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Cancer Res. 1990 Sep 15;50(18):5710-9.

Analysis of dietary fat, calories, body weight, and the development of mammary tumors in rats and mice: a review.

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Biometry Branch, National Cancer Institute, Bethesda, Maryland 20892.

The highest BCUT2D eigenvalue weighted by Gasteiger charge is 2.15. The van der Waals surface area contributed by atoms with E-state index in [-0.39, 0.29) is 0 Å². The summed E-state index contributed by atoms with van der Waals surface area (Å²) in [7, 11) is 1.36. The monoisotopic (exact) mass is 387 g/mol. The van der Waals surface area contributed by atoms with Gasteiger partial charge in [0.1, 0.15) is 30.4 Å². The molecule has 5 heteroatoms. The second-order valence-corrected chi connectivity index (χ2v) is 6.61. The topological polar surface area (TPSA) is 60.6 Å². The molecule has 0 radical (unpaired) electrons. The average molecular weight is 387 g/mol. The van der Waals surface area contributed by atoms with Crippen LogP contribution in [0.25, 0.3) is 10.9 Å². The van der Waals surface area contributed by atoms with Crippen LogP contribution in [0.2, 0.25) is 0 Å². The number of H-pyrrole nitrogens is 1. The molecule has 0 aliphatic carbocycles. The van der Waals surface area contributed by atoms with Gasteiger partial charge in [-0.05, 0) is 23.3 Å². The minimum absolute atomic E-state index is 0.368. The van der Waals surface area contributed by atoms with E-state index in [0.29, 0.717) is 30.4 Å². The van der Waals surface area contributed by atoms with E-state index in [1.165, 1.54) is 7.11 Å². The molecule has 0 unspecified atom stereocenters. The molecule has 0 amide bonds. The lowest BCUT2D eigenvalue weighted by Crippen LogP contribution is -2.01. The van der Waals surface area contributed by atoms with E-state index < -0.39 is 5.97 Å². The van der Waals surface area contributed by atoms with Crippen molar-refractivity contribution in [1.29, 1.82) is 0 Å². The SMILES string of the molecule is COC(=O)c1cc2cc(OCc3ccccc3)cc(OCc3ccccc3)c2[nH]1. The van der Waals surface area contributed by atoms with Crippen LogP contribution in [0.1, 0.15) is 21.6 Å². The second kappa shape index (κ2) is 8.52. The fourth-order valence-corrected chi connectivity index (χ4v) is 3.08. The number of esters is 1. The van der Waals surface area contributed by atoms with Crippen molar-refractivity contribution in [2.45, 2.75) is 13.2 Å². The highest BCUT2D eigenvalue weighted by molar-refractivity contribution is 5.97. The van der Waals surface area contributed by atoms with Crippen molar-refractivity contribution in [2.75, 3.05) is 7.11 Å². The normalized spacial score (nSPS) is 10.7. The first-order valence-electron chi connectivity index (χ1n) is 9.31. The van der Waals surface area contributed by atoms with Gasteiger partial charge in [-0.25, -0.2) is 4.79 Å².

We have extracted from the literature data from 100 animal experiments, involving 7838 rats and mice, which compared the effects of different levels of dietary fat and/or calorie intake on the development of mammary tumors. Both higher calorie intake (P less than 0.0001) and higher fat intake (P less than 0.0001) independently increased mammary tumor incidence in Sprague-Dawley rats and in mice, as judged from analyses combining ad libitum feeding experiments and restricted feeding experiments. The effect of fat was two thirds the magnitude of the calorie effect in both Sprague-Dawley rats and mice. In ad libitum feeding experiments, a modest but significant (P less than 0.0001) average increase in body weight was found in animals fed high fat diets. However, these differences in body weight did not correspond to differences in mammary tumor incidence. The effect of log body weight on the log odds of tumor incidence was not significant (P = 0.16), while dietary fat intake significantly increased tumor incidence (P less than 0.0001). The collection of animal experimental data supports the hypothesis that, in mammary tumor development, there is a specific enhancing effect of dietary fat, as well as a general enhancing effect of calories.

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